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Increased Rigidity

The walls of your heart’s four chambers have three layers. Aging affects each of these layers, the most important of which is the thick muscular middle layer, called the myocardium. The myocardium is responsible for your heart’s contractions.

With normal aging, the amount of fibrous (hard) tissue within the myocardium increases, while the number of myocytes—which are muscle cells—declines.

When cardiac myocytes reduce in number, the remaining cells react by increasing in size. They compensate. In similar fashion, fibrous tissue replaces the lost myocytes in order to contain the damage. This increase in fibrous tissue causes the myocardial layer to thicken. Beginning around age 60, the number of pacemaker cells in the sinoatrial node also start to progressively decline.

Older hearts, therefore, have fewer active cells (myocytes, pacemaker cells) and more fibroblasts, which produce collagen (a fibrous protein) in the heart’s connective tissues. Increased collagen leads to increased rigidity and other damaging consequences. When combined with changes in the mycocytes, these collagen changes promote greater myocardial stiffness and a decline in ventricular functioning.

Fat and calcification may accumulate on the outermost layer of the heart, which is the epicardium; and the endocardium, which is the innermost, may become fibrotic (scarred). The mitochondrial DNA in cardiac muscle cells undergoes damage, as well.

Bottom line: After performing well for many decades, the normal human heart has to start working harder to pump the same amount of blood through the body.

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Stiffened Arteries

Your vast network of arteries also undergoes prominent aging. The walls of all of your large, blood-distributing arteries, including the aorta, its divisions, and main branches, thicken with age and become less elastic and more resistant to blood flow. These changes can promote hypertension (high blood pressure).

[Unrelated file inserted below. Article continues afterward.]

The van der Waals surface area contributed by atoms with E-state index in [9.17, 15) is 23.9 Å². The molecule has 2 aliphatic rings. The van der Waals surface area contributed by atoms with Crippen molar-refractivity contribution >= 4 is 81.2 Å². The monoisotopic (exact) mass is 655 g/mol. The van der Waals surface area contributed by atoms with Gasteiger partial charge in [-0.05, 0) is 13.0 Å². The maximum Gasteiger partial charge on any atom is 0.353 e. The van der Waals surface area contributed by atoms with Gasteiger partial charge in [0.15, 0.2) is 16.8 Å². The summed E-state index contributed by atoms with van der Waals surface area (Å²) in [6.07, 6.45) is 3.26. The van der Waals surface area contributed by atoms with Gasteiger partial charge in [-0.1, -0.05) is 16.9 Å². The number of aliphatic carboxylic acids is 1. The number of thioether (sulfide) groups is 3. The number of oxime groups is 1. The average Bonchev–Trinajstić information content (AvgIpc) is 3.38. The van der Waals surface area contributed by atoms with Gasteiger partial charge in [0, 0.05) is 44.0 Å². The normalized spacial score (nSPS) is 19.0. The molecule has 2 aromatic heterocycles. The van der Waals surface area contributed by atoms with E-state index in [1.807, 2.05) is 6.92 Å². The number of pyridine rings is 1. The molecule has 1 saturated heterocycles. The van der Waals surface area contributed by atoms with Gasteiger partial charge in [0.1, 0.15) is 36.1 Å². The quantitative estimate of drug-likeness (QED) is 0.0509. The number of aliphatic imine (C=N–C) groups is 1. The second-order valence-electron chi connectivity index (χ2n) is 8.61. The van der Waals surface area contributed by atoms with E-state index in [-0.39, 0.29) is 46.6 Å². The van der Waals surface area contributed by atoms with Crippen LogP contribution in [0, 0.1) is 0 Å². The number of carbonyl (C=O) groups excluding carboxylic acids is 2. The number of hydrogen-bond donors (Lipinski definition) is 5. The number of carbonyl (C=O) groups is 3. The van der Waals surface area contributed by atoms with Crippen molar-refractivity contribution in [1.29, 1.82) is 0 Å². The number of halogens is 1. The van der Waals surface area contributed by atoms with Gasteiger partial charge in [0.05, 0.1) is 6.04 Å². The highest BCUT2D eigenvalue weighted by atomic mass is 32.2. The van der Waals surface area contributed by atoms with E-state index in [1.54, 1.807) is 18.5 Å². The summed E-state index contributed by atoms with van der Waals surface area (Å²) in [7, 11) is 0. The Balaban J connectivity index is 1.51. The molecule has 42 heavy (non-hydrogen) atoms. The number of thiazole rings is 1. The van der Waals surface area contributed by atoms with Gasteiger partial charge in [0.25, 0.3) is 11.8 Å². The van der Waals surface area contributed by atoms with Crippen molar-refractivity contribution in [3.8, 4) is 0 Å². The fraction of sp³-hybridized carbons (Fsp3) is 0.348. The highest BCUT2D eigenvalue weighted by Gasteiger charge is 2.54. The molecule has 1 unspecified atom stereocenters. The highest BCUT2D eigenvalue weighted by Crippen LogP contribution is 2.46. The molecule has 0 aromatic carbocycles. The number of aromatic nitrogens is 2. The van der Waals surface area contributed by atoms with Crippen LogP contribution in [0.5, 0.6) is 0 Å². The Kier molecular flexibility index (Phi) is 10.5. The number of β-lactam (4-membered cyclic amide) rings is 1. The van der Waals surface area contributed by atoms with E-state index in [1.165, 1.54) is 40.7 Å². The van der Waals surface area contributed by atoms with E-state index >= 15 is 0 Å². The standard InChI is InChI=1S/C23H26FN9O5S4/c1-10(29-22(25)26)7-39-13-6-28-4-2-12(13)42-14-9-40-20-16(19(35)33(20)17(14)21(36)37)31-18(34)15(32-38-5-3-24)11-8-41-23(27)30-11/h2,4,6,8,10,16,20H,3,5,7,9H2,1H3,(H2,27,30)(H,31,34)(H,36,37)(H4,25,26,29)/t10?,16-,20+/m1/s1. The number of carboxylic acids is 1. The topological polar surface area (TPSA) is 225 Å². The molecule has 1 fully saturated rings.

Like the walls of your heart’s chambers, your arterial walls also have three layers.

Thickening of the aorta results from cellular changes mainly in the intima, the innermost layer. The thickness of both the intima and the middle wall layer, which is the media, in the carotid arterial walls usually increases two- to three-fold between the ages of 20 and 90. Your two carotid arteries branch from the aortic arch—a part of the aorta that curves above the heart between the ascending and desending aorta—and feed your brain.

Aging big arteries also elongate, dilate, and become tortuous (winding or twisting), further narrowing their lumens (openings). It is not uncommon for a very old person to have a tortuous aorta.

While the total amount of collagen and elastin declines in arteries, the ratio of collagen to elastin increases. After its age-related loss, the remaining elastin, for reasons such as calcification, becomes more rigid. (Before its reduction, elastin makes up about 90 percent of arterial elastic fibers.)

Your heart responds to older stiffened and/or narrowed arteries by raising systolic blood pressure, and, therefore, pulse pressure. Pulse wave velocity (PWV)—the speed with which the pressure radiates through the arteries—traditionally has been linked to structural changes in the blood vessels, including increased collagen, reduced elastin, elastin fractures, and calcification. It is a measure of arterial stiffness.

Stiffness of the aorta and the pulmonary arteries is thought to play a role in increasing the heart’s afterload and in decreasing coronary artery flow. The afterload is the amount of pressure that the ventricles must work against in order to pump blood out.

When arterial walls thicken and arteries stiffen, your likelihood of developing atherosclerosis increases. But these structural changes alone do not cause this serious vascular disease. (See my blogs of Feb. 1 and Feb. 8 for a discussion of atherosclerosis.)